Texans urged to remember fireworks safety as Fourth of July approaches

Fireworks sales have started for the Fourth of July holiday. Temperatures may be hot, but the recent wet weather pattern is making for a big sales year, and an increased risk for trouble.

The TNT Fireworks store east of Austin in the Garfield community is stocked up and already ringing up sales. The company, according to Chester Davis, is expecting a big holiday season.

"We're going to have a great year. I think we're going to have a tremendous year. We have got as much product as we've ever had, ever," said Davis.

Among those preparing for his own private show was Jerry Conway. He offered this advice.

"Be careful. Don't just have all the friends come out and think they can shoot fireworks. You got to keep people away from them and do it to control, you know," said Conway.

Recent rains eased drought conditions in Central Texas, and there are no major firework restrictions currently in place. Small firecrackers are popular and also sparklers. But the larger all-in-one package may just actually be the safer option.

"When you light a big cake like we have here, and all the big multi-shot cakes. If you have a good solid base for it to sit on, and you light it, and you get away, it provides the whole show for you. And the thing about it, it's all built and tested to shoot straight up in the air or angle, and then it will burn out before it ever hits the ground," said Davis.

The risk of sparking a grass fire may be lower this season. But firework-related injuries could increase, according to Jules Cromarty with Travis County ESD2.

"I think that is definitely a big concern. And one of the bigger concerns this year, especially for children of the ages between 10 and 14. That's an age where parents can often feel more comfortable allowing their kids to have fun alone, maybe unsupervised. But that's actually the highest rate of firework-related injury, between the ages of ten and 14," said Cromarty.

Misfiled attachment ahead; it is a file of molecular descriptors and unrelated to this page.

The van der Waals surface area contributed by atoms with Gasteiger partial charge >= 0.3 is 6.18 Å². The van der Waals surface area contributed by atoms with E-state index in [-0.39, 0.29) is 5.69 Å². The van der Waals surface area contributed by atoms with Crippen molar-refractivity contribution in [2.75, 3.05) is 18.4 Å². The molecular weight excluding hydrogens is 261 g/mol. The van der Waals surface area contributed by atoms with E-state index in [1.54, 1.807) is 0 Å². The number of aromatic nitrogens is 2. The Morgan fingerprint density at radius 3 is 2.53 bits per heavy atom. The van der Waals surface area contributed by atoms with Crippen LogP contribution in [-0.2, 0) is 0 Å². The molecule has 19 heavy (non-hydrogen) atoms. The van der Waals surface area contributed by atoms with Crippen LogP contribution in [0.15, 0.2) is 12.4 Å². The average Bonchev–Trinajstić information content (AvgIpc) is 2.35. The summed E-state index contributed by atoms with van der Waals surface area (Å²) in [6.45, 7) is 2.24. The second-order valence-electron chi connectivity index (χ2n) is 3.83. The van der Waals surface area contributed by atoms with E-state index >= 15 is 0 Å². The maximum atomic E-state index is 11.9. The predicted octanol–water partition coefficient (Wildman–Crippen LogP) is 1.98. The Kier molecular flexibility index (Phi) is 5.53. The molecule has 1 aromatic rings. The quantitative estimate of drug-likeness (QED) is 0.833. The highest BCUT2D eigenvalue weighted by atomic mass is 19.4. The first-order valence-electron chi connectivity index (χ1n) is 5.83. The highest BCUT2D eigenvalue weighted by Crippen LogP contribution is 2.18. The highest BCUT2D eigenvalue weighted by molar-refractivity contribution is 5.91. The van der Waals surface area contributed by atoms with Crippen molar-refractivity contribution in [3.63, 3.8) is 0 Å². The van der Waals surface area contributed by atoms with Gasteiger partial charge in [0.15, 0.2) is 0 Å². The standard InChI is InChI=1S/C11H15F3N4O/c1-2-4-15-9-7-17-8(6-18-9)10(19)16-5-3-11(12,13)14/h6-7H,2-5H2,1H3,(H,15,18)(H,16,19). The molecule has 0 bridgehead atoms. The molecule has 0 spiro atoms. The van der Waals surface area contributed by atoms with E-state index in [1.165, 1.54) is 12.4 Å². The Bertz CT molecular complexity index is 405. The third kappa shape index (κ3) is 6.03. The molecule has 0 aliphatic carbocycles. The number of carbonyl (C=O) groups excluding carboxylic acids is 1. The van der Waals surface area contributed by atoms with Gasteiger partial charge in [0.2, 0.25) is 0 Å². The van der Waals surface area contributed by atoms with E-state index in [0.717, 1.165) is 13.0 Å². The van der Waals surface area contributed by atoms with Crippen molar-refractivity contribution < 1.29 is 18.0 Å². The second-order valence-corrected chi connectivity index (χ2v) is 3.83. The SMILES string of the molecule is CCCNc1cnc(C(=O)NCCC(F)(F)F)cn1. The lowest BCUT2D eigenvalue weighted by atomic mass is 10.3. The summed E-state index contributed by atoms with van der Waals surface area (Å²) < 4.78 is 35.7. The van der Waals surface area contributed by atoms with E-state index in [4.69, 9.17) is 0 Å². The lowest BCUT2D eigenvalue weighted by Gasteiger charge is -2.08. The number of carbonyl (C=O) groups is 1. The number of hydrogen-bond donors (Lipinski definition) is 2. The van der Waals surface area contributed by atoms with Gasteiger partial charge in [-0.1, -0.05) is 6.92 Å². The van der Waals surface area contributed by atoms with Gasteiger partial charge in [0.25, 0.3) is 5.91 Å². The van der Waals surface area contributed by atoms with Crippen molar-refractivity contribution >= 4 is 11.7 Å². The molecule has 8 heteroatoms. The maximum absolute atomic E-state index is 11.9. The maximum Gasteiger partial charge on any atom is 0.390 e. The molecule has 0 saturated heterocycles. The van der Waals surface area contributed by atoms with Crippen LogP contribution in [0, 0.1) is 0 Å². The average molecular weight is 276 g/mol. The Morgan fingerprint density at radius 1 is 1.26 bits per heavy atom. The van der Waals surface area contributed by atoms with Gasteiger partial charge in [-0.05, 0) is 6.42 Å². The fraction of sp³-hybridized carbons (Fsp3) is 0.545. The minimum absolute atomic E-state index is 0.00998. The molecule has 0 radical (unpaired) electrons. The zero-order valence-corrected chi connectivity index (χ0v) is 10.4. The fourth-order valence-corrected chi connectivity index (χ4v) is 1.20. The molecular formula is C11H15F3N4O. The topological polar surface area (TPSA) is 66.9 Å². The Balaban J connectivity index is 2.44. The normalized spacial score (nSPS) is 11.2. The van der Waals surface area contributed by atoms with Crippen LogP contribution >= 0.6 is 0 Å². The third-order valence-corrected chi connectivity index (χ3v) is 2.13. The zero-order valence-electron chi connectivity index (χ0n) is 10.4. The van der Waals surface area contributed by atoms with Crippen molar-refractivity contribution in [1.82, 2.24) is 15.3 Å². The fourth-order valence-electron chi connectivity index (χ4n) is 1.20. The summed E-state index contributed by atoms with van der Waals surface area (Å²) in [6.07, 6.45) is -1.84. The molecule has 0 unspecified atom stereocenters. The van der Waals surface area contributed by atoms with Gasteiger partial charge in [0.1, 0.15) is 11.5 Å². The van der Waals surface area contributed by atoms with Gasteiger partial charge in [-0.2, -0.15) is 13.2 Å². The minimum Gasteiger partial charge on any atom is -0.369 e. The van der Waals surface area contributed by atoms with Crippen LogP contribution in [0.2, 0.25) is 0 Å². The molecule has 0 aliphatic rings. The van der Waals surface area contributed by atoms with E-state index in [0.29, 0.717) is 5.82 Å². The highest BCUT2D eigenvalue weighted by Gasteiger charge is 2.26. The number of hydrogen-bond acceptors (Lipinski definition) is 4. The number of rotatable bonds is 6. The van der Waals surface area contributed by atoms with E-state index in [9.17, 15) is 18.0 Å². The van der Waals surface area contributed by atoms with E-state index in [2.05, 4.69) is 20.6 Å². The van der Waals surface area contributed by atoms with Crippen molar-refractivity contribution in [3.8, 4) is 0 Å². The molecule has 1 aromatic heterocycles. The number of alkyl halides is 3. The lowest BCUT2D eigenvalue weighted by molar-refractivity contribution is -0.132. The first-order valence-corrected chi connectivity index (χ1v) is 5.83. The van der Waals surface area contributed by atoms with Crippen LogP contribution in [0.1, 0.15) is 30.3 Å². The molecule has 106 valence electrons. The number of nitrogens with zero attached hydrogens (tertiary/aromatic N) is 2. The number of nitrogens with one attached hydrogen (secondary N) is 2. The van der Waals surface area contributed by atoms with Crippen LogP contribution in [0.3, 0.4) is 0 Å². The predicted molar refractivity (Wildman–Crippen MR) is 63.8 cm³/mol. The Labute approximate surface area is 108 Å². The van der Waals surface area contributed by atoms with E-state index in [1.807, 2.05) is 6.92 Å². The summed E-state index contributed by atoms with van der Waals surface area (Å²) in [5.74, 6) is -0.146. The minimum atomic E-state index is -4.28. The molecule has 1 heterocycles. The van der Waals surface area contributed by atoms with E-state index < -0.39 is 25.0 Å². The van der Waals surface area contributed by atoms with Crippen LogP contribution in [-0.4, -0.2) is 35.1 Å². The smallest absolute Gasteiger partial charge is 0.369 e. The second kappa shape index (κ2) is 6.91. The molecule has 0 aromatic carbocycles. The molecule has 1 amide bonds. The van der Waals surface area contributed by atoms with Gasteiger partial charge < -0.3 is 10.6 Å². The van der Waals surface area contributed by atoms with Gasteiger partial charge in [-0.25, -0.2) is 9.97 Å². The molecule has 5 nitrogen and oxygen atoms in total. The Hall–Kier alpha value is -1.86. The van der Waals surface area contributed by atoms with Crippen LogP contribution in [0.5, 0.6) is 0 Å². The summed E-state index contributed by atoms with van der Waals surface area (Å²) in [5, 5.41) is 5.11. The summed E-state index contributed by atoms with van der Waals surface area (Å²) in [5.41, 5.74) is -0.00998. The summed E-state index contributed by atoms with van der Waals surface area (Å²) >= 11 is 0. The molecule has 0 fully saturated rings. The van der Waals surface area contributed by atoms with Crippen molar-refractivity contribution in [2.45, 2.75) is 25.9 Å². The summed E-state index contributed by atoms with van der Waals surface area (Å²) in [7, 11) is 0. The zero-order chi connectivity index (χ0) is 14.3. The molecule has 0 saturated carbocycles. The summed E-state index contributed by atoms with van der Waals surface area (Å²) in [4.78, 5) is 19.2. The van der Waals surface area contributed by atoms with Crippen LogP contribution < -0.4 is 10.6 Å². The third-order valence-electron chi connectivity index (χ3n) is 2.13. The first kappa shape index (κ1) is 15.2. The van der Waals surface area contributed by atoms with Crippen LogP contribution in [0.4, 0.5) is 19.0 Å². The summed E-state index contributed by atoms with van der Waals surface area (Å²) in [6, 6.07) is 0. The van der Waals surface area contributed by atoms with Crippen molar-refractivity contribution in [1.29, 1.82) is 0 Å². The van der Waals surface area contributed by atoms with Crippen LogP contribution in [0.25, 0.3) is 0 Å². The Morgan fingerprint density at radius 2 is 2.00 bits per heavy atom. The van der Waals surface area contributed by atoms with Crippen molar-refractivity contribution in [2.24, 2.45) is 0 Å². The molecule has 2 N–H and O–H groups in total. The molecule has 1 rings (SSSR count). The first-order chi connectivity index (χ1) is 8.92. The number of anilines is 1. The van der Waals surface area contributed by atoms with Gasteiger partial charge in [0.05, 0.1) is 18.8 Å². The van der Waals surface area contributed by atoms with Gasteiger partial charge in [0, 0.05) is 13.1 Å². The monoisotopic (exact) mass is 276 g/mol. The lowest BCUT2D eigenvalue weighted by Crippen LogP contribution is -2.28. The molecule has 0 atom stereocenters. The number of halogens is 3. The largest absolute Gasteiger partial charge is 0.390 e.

Authorities plan to watch the roadways next to community fireworks shows. One area is next to Typhoon Texas in Pflugerville. In previous years, that spot has had people setting up chairs along SH 130.

"I have personally responded to many calls where people are just trying to pull over, to watch the fireworks. And, due to the large volume of cars, it just causes accidents, inevitably," said Cromarty.

Travis County ESD2 offered the following safety tips:

  • Before the holiday, make a point to discuss fireworks safety with everyone in your family to decrease the chance of someone getting hurt.
  • Insist on adult supervision whenever fireworks are being lit – even for older kids. Children aged 10 to 14 years old have the highest fireworks-related injury rate of any age.
  • Alcohol and fireworks don't mix. Make sure fireworks are used under competent and sober adult supervision.
  • Fireworks are poisonous to pets. Be sure not to leave behind any used fireworks where pets (yours or someone else’s) spend time.
  • Only light fireworks OUTSIDE on a flat surface that’s far from any homes or buildings. Don’t light fireworks near dry grass or leaves – they may catch on fire.
  • Never lean over the fireworks when lighting them.
  • Soak fireworks in water before throwing them in the trash.

"Our message is we hope people enjoy the 4th of July. We hope they enjoy their time with their friends and family. And we just encourage y'all to talk about firework safety and really just try to be safe doing that," said Cromarty.